# Shock Current Path

#### AWSariti

Joined Nov 27, 2004
7
<_< newbie question: In chapter I on DC current talking about "shock current," the author explains that a bird perched on a high wire with two feet is not shocked beceause the bird is not across a load, hence no voltage. Later on, however, he talks about a downed power line and warns that to avoid shock you have to stand on one foot to prevent being shocked. This is a contradiction.

My own explanation is that in the bird instance the very small, "negligible" resistent offered by the stretch of wire is less than that of the bird body, so the current would go straight along the wire and not "take a detour" up one leg and down the other, thus "shocking" the bird, the bird body acting like a resister/load. In the second instance, the resistance offered by the ground/dirt is much greater than that offered by the human body, so the current in this case does indeed 'follow the path of least resistance" and goes up one leg, through the "human resister" and down the other leg completeing the circuit.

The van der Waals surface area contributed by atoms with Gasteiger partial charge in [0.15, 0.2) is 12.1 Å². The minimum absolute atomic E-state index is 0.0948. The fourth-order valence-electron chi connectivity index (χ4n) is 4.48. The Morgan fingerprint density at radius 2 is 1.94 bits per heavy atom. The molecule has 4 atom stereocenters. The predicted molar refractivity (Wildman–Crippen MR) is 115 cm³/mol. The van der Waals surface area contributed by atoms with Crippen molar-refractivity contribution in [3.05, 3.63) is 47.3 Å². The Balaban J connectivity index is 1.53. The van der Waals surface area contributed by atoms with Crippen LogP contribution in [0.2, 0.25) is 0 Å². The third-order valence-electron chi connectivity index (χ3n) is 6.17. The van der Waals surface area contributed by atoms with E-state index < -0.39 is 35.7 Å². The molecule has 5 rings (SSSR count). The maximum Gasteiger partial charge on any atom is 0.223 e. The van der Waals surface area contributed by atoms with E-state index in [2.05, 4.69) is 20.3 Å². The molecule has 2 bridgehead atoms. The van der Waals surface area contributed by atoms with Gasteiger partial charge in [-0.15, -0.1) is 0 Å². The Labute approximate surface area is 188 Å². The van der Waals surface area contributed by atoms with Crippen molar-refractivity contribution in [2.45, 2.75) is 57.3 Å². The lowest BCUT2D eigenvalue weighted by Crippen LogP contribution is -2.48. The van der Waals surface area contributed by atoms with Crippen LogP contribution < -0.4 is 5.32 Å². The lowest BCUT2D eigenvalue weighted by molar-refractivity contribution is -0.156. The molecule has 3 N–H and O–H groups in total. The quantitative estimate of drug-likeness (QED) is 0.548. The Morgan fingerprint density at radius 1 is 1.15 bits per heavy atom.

Is this right? Otherwise, what's the difference between two bird feet and two human feet?

Tony

#### beenthere

Joined Apr 20, 2004
15,819
Hi,

It's all in the conductor. The resistance of the wire the bird stands on has no measureable resistance over the distance between the bird's feet, so no potential difference will obtain. Therefore, no shock.

Plain old dirt is an indifferent conductor, though. Close to a downed power line, the difference in potential can be hundreds of volts per meter. If one stands in such a way that he bridges a high potential difference, then there is a severe shock hazard. The poorer the conductor, the greater the shock hazard.

#### AWSariti

Joined Nov 27, 2004
7
Originally posted by beenthere@Nov 27 2004, 02:39 PM
Hi,

It's all in the conductor. The resistance of the wire the bird stands on has no measureable resistance over the distance between the bird's feet, so no potential difference will obtain. Therefore, no shock.

Plain old dirt is an indifferent conductor, though. Close to a downed power line, the difference in potential can be hundreds of volts per meter. If one stands in such a way that he bridges a high potential difference, then there is a severe shock hazard. The poorer the conductor, the greater the shock hazard.
[post=3827]Quoted post[/post]​
Thanks. That's what I figured. The contradiction in the text could throw off some neophytes...like myself!

Tony

#### sanju189

Joined Nov 24, 2004
2
hi friends,
i am new to this forum. And i have a doubt to ask you?
Is shock is because of current or voltage?